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Volunteer Admission Network Reaches New Heights

Volunteer Admission Network Reaches New Heights

Interviews are hard. Travel must often be coordinated. Time off of school or work arranged. Questions and answers prepped. But they can also be enjoyable when natural conversation, connection, and engaged listening are at the center of the experience. The Choate Rosemary Hall admission process is no exception. Connection is key, and Choate alumni are excelling at it.

Choate's Volunteer Admission Network (VAN) prioritizes making prospective students feel comfortable, empowered, and heard. The program enlisted 73 volunteers to conduct a remarkable 887 interviews this cycle – up from 425 in 2020. This admission season took travel out of the equation with all interviews conducted over Zoom, but going virtual didn't change the centrality of connection. Brian Borden '07 comments, "I just really enjoy getting to know these kids and sharing my passion for Choate with them. Students were so open and willing to talk. And the parents were so grateful." Brian's drive to connect with his interviewees is clear: "Choate was the best decision I made in my life, and I jump at opportunities to give back. I am eternally grateful. If my passion can help another student make their decision about Choate, I am always happy to share." Ed Harney '82 P '15 '17, echoed this notion: "If there is anything I can pass on, it is a genuine and authentic view of Choate, and both parents and kids alike really appreciated my understanding the School, here and now."

The switch to Zoom seemed less than ideal at first, but many of the alumni interviewers found true silver linings in the process. Logistically, they could conduct multiple interviews a week with less interruption to their work and family lives. Perhaps most significantly, virtual interviews changed the breadth and reach of their connections. Shiva Sachdeva '16 was thrilled by the equity that virtual interviews afforded prospective students: "It really leveled the playing field – no one could fly in and visit, and the expectation was that most students had never set foot on campus. I could talk to kids with common interests to my own with no geographical restrictions. I was sometimes interviewing on a Sunday night my time and Tuesday morning their time. Remarkable!" Harney was astounded by his own reach from his home in Florida: "I interviewed kids from all over Asia – Signapore, Thailand, Japan, Korea, Myanmar – and up and down the East Coast, from Florida to Maine. This is a first."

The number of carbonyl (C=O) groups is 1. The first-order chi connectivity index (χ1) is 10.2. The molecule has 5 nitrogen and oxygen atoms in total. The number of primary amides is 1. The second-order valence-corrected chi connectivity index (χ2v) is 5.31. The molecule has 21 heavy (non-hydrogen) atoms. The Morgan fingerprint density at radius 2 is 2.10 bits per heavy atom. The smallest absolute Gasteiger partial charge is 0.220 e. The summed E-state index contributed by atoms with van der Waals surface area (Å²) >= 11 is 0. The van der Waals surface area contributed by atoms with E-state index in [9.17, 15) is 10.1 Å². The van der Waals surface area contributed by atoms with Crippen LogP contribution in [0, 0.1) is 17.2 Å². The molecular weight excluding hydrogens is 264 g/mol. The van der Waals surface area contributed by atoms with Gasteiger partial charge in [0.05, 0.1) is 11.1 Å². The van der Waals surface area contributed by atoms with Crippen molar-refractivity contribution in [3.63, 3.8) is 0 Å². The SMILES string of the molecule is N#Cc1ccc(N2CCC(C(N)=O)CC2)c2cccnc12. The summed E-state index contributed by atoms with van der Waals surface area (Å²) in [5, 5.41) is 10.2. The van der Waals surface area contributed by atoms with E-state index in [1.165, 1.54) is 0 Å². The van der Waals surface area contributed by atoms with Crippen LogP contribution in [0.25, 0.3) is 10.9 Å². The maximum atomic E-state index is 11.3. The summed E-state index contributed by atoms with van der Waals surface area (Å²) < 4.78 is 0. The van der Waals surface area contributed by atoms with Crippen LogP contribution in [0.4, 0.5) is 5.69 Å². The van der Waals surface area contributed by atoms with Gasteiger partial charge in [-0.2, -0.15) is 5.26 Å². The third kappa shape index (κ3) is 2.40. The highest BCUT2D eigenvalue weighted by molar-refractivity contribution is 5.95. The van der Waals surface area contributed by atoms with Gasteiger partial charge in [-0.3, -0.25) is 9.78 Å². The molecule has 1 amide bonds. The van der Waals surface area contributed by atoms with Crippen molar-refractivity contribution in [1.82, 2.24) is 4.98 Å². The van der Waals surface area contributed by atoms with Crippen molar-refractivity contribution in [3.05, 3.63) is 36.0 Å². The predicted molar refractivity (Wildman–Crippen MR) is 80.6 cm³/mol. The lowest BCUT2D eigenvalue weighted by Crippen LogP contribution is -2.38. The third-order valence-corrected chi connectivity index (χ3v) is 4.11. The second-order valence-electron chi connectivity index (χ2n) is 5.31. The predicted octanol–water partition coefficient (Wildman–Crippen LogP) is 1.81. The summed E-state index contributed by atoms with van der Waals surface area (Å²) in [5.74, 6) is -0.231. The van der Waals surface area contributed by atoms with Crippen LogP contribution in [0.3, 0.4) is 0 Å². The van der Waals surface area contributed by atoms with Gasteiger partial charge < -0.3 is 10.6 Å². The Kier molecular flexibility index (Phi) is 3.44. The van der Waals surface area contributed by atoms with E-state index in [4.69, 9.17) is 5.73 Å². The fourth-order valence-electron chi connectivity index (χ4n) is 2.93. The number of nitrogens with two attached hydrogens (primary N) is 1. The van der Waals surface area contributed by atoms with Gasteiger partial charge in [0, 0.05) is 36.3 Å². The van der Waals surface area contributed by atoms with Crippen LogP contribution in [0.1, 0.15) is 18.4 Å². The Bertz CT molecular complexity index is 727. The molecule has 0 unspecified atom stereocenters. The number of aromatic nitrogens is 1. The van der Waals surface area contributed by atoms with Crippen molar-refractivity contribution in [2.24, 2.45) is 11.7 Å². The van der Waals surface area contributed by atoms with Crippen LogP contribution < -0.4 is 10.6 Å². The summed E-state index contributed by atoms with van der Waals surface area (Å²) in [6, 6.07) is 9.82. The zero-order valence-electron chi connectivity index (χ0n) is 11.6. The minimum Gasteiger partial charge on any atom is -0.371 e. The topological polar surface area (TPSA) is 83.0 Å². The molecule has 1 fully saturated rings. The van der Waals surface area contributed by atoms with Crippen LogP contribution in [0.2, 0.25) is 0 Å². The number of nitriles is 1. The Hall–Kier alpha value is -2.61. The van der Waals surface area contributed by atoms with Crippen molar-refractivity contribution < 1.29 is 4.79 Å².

Some volunteers far surpassed the average of 12 interviews, with some completing upwards of 50 to 60. So, what brings VAN members to this work, time after time? Without hesitation, volunteers' responses – across the board – were their love of Choate and their deep desire to pay it forward. The imprint of their Choate experience runs deep – for many, it was THE pivotal point in their personal and professional lives. It is also a tangible representation of the strength of the Choate alumni community. Jillian Sullivan '90 P'20 '22 captured the sentiment: "It is important for alumni to interview because it shows the prospective students that the Choate community doesn't end. It's your community for life." Jessie Meier '12 loves the window into Choate's future: "After doing just a few interviews, I realized how remarkable the pool of candidates is, full of students with diverse interests and ambitious plans. I am excited on their behalf – for the adventures and traditions they will get to experience at Choate."

VAN members are now resting up, hoping to soon pass their congratulations to the students who receive acceptance letters, and who might begin their own Choate experience next fall.